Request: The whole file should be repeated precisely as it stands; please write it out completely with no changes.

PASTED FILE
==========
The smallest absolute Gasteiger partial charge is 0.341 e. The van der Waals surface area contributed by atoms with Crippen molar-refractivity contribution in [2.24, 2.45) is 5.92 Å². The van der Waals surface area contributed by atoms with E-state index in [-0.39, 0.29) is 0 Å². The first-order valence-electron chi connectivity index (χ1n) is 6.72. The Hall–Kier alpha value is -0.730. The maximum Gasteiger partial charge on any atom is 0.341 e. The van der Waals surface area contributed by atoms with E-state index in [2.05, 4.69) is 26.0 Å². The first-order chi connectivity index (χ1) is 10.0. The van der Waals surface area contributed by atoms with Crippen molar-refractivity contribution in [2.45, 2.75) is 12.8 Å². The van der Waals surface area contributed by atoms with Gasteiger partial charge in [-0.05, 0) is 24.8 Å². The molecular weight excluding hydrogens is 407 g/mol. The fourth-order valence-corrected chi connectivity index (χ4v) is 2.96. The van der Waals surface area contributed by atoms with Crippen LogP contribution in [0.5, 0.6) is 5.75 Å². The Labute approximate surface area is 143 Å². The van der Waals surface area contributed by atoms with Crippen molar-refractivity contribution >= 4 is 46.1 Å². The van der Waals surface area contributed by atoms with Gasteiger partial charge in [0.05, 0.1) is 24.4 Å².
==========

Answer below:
The smallest absolute Gasteiger partial charge is 0.341 e. The van der Waals surface area contributed by atoms with Crippen molar-refractivity contribution in [2.24, 2.45) is 5.92 Å². The van der Waals surface area contributed by atoms with E-state index in [-0.39, 0.29) is 0 Å². The first-order valence-electron chi connectivity index (χ1n) is 6.72. The Hall–Kier alpha value is -0.730. The maximum Gasteiger partial charge on any atom is 0.341 e. The van der Waals surface area contributed by atoms with E-state index in [2.05, 4.69) is 26.0 Å². The first-order chi connectivity index (χ1) is 10.0. The van der Waals surface area contributed by atoms with Crippen molar-refractivity contribution in [2.45, 2.75) is 12.8 Å². The van der Waals surface area contributed by atoms with Gasteiger partial charge in [-0.05, 0) is 24.8 Å². The molecular weight excluding hydrogens is 407 g/mol. The fourth-order valence-corrected chi connectivity index (χ4v) is 2.96. The van der Waals surface area contributed by atoms with Crippen LogP contribution in [0.5, 0.6) is 5.75 Å². The Labute approximate surface area is 143 Å². The van der Waals surface area contributed by atoms with Crippen molar-refractivity contribution >= 4 is 46.1 Å². The van der Waals surface area contributed by atoms with Gasteiger partial charge in [0.05, 0.1) is 24.4 Å².